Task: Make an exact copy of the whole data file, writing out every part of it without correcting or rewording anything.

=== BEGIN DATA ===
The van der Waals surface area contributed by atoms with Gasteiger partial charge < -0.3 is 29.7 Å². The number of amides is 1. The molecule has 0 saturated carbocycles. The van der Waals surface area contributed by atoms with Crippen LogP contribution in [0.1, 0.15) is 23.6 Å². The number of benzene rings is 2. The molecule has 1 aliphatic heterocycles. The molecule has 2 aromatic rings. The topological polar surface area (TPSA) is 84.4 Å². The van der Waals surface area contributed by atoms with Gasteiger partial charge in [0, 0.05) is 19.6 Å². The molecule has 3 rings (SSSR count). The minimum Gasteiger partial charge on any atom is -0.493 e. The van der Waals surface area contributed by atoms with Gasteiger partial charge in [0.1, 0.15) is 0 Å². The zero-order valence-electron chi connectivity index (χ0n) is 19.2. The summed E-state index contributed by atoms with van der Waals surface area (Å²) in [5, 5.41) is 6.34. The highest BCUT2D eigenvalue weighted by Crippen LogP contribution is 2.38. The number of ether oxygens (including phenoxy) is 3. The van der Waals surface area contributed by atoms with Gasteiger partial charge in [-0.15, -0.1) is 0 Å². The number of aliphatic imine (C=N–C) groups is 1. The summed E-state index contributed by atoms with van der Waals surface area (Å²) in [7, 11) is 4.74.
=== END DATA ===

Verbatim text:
The van der Waals surface area contributed by atoms with Gasteiger partial charge < -0.3 is 29.7 Å². The number of amides is 1. The molecule has 0 saturated carbocycles. The van der Waals surface area contributed by atoms with Crippen LogP contribution in [0.1, 0.15) is 23.6 Å². The number of benzene rings is 2. The molecule has 1 aliphatic heterocycles. The molecule has 2 aromatic rings. The topological polar surface area (TPSA) is 84.4 Å². The van der Waals surface area contributed by atoms with Gasteiger partial charge in [0, 0.05) is 19.6 Å². The molecule has 3 rings (SSSR count). The minimum Gasteiger partial charge on any atom is -0.493 e. The van der Waals surface area contributed by atoms with Gasteiger partial charge in [0.1, 0.15) is 0 Å². The zero-order valence-electron chi connectivity index (χ0n) is 19.2. The summed E-state index contributed by atoms with van der Waals surface area (Å²) in [5, 5.41) is 6.34. The highest BCUT2D eigenvalue weighted by Crippen LogP contribution is 2.38. The number of ether oxygens (including phenoxy) is 3. The van der Waals surface area contributed by atoms with Gasteiger partial charge in [-0.15, -0.1) is 0 Å². The number of aliphatic imine (C=N–C) groups is 1. The summed E-state index contributed by atoms with van der Waals surface area (Å²) in [7, 11) is 4.74.